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It's no secret that pasta is undeniably delicious. It's also no secret that cooking just the right amount of pasta can be a surprisingly tricky endeavor.
Just eyeballing the "perfect" serving for a tasty dinner for one, two or four doesn't always work, and often the sauce-to-pasta ratio is ruined or you're left with an absurd amount of leftover noodles.
So what's a home cook to do?
Whether you're entertaining with a dish like rigatoni with corn and spicy sausage or a simple lunch like Giada DiLaurentiis's cacio e pepe, there is light at the end of this Italian tunnel and plenty of easy ways to gauge exactly how much pasta you'll have after it's taken a swim in salted water.
Amy Brandwein, owner and chef of Washington D.C.'s Centrolina and a James Beard Foundation Award finalist, shared easy steps to put an end to less-than-perfect pasta servings. Here's how to make restaurant-approved dish sizes every single time you wear your Sicilian chef's hat.
1. Don't just dump in the whole box.
While there's a gratifying feeling of emptying a whole box of dried pasta into a pot of boiling water, unless you're feeding a ton of people, it's unlikely you'll need that much in one serving. If you want to be sure each of your guests are eating the same amount, just grab a measuring cup so you know exactly how much you're making. Brandwein says most boxes of dried pasta are about 1 pound and offer four large individual servings.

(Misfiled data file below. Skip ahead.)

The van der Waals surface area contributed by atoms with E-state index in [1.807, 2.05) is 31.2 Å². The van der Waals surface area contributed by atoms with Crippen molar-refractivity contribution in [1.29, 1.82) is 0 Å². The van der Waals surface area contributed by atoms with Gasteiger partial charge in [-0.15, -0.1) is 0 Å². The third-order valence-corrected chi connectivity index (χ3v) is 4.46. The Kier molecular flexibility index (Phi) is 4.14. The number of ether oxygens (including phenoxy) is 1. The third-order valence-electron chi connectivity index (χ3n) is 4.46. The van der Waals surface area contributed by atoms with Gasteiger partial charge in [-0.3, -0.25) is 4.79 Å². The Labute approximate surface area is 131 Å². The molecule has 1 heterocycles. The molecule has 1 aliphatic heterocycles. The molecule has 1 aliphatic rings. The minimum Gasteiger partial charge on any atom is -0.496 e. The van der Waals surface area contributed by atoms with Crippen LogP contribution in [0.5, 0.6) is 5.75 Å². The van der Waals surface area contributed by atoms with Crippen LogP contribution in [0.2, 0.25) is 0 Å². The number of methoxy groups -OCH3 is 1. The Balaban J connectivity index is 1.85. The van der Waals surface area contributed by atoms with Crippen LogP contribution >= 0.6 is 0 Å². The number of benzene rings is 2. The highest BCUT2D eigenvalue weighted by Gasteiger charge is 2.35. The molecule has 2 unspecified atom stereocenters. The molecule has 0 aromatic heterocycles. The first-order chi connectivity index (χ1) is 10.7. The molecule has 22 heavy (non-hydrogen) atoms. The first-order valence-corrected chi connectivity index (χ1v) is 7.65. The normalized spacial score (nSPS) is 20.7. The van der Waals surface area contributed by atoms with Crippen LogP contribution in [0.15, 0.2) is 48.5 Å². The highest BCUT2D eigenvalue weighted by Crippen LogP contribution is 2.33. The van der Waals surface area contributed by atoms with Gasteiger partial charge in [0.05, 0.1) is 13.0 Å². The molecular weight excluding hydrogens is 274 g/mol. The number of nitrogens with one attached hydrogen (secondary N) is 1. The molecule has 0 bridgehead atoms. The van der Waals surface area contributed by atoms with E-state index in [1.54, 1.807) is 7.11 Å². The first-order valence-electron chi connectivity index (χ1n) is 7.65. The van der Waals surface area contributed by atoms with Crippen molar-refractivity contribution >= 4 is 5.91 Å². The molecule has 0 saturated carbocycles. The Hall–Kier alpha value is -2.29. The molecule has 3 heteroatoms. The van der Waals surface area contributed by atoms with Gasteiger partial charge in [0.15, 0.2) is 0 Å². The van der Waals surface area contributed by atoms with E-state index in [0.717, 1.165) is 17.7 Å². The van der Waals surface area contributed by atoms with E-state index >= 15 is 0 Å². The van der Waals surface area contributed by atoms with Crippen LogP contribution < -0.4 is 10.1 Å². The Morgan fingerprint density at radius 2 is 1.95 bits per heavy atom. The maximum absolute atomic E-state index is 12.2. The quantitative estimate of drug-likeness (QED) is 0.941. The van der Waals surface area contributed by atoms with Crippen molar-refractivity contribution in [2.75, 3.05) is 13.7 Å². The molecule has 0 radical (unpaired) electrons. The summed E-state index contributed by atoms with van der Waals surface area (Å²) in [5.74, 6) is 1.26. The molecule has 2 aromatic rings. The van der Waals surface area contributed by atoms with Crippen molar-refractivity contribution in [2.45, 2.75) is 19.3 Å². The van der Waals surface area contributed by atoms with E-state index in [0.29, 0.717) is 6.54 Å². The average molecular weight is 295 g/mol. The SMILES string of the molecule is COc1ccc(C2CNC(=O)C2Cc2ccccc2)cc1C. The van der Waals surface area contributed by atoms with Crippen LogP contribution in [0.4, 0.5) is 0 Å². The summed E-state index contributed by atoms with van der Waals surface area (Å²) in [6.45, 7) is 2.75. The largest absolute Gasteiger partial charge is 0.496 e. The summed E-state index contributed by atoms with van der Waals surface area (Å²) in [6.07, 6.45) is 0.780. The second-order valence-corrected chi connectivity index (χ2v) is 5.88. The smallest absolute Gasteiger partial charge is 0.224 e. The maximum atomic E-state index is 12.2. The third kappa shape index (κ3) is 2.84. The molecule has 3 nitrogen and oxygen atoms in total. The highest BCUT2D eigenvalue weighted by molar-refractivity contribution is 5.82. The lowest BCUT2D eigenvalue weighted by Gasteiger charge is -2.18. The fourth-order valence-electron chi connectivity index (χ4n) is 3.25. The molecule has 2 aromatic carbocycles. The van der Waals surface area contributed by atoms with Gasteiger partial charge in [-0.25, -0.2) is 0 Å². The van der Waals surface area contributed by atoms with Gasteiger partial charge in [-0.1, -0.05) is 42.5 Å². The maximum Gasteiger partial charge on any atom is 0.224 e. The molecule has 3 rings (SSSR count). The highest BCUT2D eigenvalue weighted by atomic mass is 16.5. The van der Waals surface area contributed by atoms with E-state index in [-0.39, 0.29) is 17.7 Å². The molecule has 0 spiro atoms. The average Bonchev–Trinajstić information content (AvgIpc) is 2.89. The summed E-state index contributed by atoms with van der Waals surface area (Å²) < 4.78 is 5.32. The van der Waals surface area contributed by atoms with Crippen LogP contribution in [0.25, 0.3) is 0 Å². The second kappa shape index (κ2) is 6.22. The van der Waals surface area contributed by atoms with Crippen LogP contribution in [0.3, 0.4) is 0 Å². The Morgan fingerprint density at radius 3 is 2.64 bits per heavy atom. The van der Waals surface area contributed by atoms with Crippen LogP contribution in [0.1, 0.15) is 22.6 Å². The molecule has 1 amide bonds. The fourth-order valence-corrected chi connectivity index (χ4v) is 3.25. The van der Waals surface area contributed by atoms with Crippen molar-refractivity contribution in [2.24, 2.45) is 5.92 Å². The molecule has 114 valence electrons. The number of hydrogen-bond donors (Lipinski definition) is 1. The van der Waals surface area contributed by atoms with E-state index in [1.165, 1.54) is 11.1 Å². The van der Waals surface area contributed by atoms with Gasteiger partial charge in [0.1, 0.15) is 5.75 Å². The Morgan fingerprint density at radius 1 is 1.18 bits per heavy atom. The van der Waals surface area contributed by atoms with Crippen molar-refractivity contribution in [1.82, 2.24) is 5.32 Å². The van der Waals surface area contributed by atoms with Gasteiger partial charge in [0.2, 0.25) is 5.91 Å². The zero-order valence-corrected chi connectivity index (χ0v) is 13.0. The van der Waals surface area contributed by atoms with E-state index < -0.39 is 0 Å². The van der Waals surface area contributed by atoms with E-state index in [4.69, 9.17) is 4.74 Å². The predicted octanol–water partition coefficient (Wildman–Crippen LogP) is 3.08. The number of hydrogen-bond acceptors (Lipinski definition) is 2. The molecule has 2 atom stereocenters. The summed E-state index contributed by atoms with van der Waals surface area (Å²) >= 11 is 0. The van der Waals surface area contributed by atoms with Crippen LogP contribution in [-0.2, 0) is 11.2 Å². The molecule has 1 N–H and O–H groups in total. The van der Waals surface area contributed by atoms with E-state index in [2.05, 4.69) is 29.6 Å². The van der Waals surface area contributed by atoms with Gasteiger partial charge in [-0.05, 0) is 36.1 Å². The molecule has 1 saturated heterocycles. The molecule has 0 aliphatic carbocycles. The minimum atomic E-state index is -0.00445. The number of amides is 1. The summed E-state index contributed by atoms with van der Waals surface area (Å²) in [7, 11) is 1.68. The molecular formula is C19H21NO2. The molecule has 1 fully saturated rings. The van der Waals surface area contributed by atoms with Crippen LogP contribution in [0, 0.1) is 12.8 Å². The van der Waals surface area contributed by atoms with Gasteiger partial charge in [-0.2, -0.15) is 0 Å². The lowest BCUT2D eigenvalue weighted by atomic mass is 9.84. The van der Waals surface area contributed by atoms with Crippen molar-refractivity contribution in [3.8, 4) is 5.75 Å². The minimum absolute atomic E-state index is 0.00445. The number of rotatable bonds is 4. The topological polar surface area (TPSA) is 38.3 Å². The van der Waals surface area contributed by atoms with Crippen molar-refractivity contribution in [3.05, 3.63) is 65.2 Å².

2. Use a measuring cup to portion dried pasta.
Semolina pasta can double in size when you cook it, so measure accordingly. For example, when cooking a semolina penne, Barilla says to measure 2/3 cup dried pasta for 1 1/4 cups of cooked pasta; if you're cooking rotini, use 1/2 cup of dried pasta for 1 cup cooked. One serving of cooked pasta is typically 1 to 1 1/2 cups, but keep in mind that you'll likely be bulking up your dish with sauce and other extras like veggies or proteins.
To determine how many cups to measure, home cooks can use Barilla's handy chart.
3. When it comes to long noodles, trust the way it feels.
Brandwein advises measuring each box of long noodles into four equal portions to achieve a serving size of about 1 to 1 1/2 cups of cooked pasta. If you really want to be specific, however, Barilla says most long noodles, from angel hair to fettuccini, need to measure 2 1/4 inches around to equal one cup of cooked pasta. So break out the ribbon tape measurers, folks!
4. Whole wheat and gluten-free pastas don't swell as much as semolina.
When added to salted water, a regular white flour pasta plumps up to about twice the size of its dried form. Whole wheat and gluten-free versions, however, do not absorb as much water and remain a bit more true to size, so you can measure more closely to the desired cooked amount. So if you want one cup of whole wheat cooked pasta, measure about 3/4 cup of of dry pasta, and maybe a little extra. By the way, when it comes to salt, Brandwein usually adds a tablespoon to every gallon of water.
5. Counting out fresh, filled pastas is as easy as 1, 2, 3.
Whether you're making homemade ravioli or buying it fresh from the store, it's best to keep serving sizes even. When Brandwein serves larger raviolis, she counts eight per order. For smaller filled pastas, such as tortellini, home cooks can double the amount and serve approximately 16 tortellinis per person.